Open world characters are often one-dimensional. Either you are a cowboy, immigrant, or a superhero. Your actions and story are dictated by this origin. But what if your character wasn’t as one-dimensional? Instead of playing as a cop, you had to play as a gangster as well. Gone are the barriers of ‘good and evil’, instead you must fight for your life. Square Enix decided to take the road less traveled with Sleeping Dogs. Does this unique approach to open world achieves the title of “sleeper hit” given by Gamestop? Or is it another title destined for the bargain bin. After enough curiosity I decided to give the game a try.So far, what I’ve experienced is not a sleeper hit, but a title that put me to sleep.
A Story Built For Open World
Open world games are built on stories, it’s what gives purpose to your activities. Stealing a car makes no sense if there isn’t a reason behind it. In Sleeping Dogs you play the role of Wei Shen. An undercover cop that must infiltrate the Sun No Yee, a Chinese Triad from Wei Shen’s home town. Not the most original story arc, but it does give way to an interesting story/gameplay mechanic. Missions and activities are split between Triad and Police missions. Completing missions on each end will give Wei Shen the ability to upgrade various skill trees, including mêlée combat. What’s great about the spilt are how they blend into each of the stories. During the beginning of my play-through I focused on the cop missions and working to bring down a local drug dealer named Popstar, who works for the Sun No Yee. After the local drug dealer was arrested I was called by Winston Chu to meet him at the hideout. Instead of starting a mission, Wei Shen was facing down the barrel of a gun accused of sending Popstar and his crew to jail. I instantly realized that completing the cop missions was directly affecting my relationship with the Triad. What made the scene even more profound was a simple question, “what if i didn’t put Popstar behind bars?” Will future Triad missions have different outcomes based on my actions in this world? Wei Shun’s balancing act of professional cop and “hired goon” is a great story, but that’s only one part of the equation.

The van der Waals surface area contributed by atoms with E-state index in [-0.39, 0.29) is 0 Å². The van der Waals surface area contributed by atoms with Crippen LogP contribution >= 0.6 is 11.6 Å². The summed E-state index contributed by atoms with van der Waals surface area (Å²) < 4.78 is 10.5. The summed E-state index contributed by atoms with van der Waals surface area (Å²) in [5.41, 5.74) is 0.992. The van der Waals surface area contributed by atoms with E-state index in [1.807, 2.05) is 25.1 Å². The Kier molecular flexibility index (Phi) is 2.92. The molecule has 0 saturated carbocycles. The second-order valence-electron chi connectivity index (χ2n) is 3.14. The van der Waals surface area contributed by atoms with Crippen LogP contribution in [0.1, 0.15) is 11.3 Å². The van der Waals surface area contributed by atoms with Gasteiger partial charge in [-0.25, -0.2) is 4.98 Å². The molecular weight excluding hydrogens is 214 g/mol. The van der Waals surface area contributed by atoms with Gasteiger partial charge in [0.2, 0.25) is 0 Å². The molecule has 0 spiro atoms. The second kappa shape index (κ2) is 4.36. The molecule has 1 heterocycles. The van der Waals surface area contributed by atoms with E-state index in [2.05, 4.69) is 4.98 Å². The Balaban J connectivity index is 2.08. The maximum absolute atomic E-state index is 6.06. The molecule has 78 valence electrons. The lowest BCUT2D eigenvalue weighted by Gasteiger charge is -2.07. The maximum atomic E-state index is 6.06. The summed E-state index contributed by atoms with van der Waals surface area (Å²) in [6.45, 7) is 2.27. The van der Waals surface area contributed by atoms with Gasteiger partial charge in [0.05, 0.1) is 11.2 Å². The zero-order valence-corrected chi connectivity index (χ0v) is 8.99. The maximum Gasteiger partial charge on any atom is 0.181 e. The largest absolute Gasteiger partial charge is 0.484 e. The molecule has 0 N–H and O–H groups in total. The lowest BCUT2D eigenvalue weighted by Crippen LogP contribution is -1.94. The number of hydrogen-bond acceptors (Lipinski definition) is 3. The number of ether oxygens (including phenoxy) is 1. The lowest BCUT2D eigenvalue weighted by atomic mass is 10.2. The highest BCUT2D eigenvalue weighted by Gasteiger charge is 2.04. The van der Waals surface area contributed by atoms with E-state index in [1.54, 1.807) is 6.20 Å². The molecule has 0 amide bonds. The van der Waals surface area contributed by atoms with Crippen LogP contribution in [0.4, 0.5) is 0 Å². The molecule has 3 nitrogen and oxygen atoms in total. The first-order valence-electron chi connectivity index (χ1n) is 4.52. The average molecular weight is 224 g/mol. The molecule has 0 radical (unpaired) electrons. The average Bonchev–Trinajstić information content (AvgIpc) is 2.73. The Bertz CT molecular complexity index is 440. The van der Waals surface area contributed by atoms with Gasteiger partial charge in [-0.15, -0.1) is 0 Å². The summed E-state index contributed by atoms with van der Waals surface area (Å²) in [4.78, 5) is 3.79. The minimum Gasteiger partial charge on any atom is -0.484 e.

A City With No People
The creation of an open-world game will challenge any developer. Not only must you create activities to keep the player entertained and motivated to complete the game, but you must also build a functioning world. While Square created interesting activities to keep me entertained, which we will get into later, the developer forgets to add in the rest of the world. Streets are bare, with hardly any traffic to make driving a challenge, and the population is scare. The combination destroys the illusion of living in the world. In fact, because the illusion is lifted the game feels like it never left the prototype phase. It is the secret sauce that creates a successful open world. Sadly, Square forgot the secret sauce.
Repetitive Side Missions
Remember the split of Cop and Triad missions that we talked about earlier? While the premise is great, the execution isn’t as great. Once the world opens up for your exploration the side missions become repetitive. Taking over a territory and hacking a camera is fun the first time, but the second and third time…not so much. Also, you must travel quite a distance for some of the side missions and it becomes a chore.
I don’t know what it is about this game but it looks dated. For a game that was released last year, it looks like it was released during the last generation. So last generation might be a bit much but we have come to accept a certain standard of graphic quality and this game falls short of the standard.
So here we are with a game that has an interesting premise and idea, but lacks follow through. I want to like this game, but the absence of a living, breathing city is keeping me from over looking certain flaws like the graphics or repetitive side missions. I want to see what happens to Wei Shun, I just don’t care to live in the world to see it.